When I arrived in Bangalore to hold a two-day workshop for 22 Indian newspaper professionals, the question on everybody’s mind was: how can local newspapers in India realistically start integrating graphics in their news coverage? While some of India’s larger newspapers such as The Times of India and Malayala Manorama have experience with visual journalism and infographics, most local papers feature relatively few graphics, often due to a lack of trained staff and resources. (Picture is from Kerala Kaumudi the Indian Newspaper of Malayalam Language from Thiruvananthapuram)
To come up with an answer for my workshop attendees in Bangalore, I thought back to when I was working at one of Peru’s local newspapers. The thing I learnt there is this: you don’t need an awful amount of space for news graphics to work. Some of the visuals we produced at that paper were no more than a column wide and a few inches deep. Here is an example:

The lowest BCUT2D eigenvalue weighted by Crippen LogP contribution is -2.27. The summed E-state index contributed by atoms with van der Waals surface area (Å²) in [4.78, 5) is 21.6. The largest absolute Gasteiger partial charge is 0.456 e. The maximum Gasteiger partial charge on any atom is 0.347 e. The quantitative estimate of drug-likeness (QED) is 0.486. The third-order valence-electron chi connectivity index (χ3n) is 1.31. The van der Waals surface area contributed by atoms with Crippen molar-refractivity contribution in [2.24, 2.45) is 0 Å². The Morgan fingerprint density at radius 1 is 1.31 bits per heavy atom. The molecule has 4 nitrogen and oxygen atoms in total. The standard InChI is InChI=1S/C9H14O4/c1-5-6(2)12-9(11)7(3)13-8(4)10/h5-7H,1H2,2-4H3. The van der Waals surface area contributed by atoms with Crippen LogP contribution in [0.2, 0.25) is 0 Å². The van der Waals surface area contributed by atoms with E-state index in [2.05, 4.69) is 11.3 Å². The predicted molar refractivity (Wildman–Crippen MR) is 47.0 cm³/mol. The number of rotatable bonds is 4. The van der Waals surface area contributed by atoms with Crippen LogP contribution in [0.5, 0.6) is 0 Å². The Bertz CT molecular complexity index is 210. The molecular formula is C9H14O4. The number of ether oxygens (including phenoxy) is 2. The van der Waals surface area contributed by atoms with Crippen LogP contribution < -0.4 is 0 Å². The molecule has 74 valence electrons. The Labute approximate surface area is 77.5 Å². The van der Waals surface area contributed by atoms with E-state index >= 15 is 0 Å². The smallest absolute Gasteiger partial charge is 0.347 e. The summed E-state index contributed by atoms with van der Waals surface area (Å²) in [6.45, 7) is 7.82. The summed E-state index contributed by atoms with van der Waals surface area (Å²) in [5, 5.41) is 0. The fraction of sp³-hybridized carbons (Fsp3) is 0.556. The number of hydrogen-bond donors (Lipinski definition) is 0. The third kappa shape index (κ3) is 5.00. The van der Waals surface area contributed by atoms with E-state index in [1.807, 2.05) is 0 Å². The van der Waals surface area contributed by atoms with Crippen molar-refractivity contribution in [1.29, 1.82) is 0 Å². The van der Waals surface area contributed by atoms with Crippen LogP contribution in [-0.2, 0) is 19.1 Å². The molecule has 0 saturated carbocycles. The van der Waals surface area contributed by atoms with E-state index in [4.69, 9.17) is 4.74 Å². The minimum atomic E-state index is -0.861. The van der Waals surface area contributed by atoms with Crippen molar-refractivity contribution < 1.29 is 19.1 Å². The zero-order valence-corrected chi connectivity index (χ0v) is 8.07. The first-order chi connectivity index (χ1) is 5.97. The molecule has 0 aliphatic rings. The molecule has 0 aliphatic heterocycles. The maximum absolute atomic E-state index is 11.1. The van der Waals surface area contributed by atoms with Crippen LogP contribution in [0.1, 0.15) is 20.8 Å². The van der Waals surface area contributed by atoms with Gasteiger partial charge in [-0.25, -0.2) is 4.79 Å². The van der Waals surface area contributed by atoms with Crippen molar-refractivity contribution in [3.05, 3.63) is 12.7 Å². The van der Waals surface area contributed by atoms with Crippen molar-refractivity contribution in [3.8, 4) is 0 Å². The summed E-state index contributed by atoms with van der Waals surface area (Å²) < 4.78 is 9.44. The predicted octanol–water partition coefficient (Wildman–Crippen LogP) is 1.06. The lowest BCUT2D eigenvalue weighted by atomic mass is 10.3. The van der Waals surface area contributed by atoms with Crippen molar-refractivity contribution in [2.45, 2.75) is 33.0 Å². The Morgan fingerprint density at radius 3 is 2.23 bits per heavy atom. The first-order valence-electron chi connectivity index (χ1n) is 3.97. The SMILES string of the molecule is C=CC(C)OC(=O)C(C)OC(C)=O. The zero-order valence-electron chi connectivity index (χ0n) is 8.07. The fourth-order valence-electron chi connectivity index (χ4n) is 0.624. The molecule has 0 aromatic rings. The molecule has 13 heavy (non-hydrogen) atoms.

In the end, there are plenty of simple, cost-effective ways to bring graphics into daily news, as long as there is someone who can boil down the relevant information to the bare essentials.
Speaking of bare essentials; the other topic we focused on was non-textual, non-verbal – in other words purely visual – communication. If you look at the graphic above, you don’t really need to speak Spanish to understand what happened. India has more than twenty officially recognised languages and an incredible amount of dialects. Therefore, getting messages across without the use of text is of great importance to visual journalists there.
All of which reminded me a lot of a workshop I did at The Economic Observer (Beijing) about a year ago. Interestingly, judging from these two trainings, it seems that journalists in China and India share a lot of the same questions and concerns regarding the value and practicability of visual journalism. Just like in India, China’s regional titles are emulating market leaders and looking for practical ways of bringing more graphics into their coverage. Despite the cultural and linguistic differences, they certainly share an enthusiasm and eagerness to use more visual elements in their reports. I’m happy to report that things are looking good for infographics in both of Asia’s most populous countries.